Asus working on X58 motherboard with SLI?

Posted on Saturday, Aug 09 2008 @ 23:57 CEST by Thomas De Maesschalck
Last month we heard NVIDIA had some trouble to get a license from Intel and this made it impossible for the green team to bring a Nehalem-compatible chipset to the market by the time Intel rolls out its new processor architecture. Instead, NVIDIA will try to sell its nForce 200 chip to motherboard makers to add SLI support to motherboards that use the X58 chipset.

The nForce 200 chip is pretty expensive and FUD Zilla now claims that NVIDIA is willing to drop the price from $30 to $20 per chip - but there's a catch of course:
What isn't such a well-known fact is the little matter of Nvidia's pricing strategy, as if a motherboard manufacturer wants to have an X58 SKU without the nForce 200 chipset, then the chipset will set them back US$30 a pop, while those that will go exclusively with an nForce 200 based X58 line-up will only have to pay US$20 per chip.

To further complicate things, there are two different implementations possible. Motherboard makers can choose to use one nForce 200 chip and split 16 PCIe lanes with it, as the nForce 200 chipset only has a x16 PCIe interface towards the chipset. This would mean that the graphics card interface won't be as fast as it should be, just as with Nvidia's own 780i chipset.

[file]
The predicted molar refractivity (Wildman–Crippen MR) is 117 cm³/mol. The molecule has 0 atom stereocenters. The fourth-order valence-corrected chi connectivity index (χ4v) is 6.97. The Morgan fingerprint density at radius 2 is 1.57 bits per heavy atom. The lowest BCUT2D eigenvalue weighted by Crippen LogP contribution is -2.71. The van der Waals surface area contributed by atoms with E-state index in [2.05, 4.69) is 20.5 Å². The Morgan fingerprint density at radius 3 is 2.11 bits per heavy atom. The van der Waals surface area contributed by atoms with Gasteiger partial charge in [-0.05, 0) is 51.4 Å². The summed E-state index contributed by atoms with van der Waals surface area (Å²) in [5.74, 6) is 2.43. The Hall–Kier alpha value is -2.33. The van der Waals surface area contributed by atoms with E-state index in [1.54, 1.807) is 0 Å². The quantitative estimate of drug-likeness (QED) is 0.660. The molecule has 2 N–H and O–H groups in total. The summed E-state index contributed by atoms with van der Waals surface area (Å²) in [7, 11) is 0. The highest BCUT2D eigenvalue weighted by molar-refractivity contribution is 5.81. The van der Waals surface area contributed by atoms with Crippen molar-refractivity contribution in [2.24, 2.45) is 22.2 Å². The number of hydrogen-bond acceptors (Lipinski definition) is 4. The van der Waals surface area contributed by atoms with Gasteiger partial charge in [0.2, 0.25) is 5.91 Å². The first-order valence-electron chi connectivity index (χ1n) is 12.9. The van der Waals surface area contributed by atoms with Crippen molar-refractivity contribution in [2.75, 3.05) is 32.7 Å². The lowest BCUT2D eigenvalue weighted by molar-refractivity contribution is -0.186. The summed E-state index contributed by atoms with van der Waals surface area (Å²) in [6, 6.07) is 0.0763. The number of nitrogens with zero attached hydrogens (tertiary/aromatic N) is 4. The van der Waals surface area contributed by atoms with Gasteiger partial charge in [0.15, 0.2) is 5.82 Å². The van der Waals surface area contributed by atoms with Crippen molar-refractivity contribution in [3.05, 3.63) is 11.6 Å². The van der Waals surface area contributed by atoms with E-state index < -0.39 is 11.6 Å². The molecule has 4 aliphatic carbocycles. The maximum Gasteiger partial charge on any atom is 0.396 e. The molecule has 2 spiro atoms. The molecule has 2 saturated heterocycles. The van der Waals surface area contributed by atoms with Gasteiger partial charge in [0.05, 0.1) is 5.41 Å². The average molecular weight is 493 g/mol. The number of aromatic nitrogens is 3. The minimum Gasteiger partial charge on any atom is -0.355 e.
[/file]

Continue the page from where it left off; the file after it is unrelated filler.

However, from our understanding, it's possible to use two nForce 200 chips, at twice the cost, to get full x16 bandwidth per slot, just like on Intel's Skulltrail motherboard. Either solution adds cost above the chipset as well, as the motherboard manufacturers not only have to re-design their X58 boards to accommodate the extra chip(s), but also provide a different type of chipset cooling solution that caters to the extra heat produced by the nForce 200 chip(s).
According to FUD Zilla most motherboard makers aren't too wild about using the nForce 200 chip but there's a rumor that Asus will use the chip to create at least one X58 motherboard with SLI support.

About the Author

Thomas De Maesschalck

Thomas has been messing with computer since early childhood and firmly believes the Internet is the best thing since sliced bread. Enjoys playing with new tech, is fascinated by science, and passionate about financial markets. When not behind a computer, he can be found with running shoes on or lifting heavy weights in the weight room.

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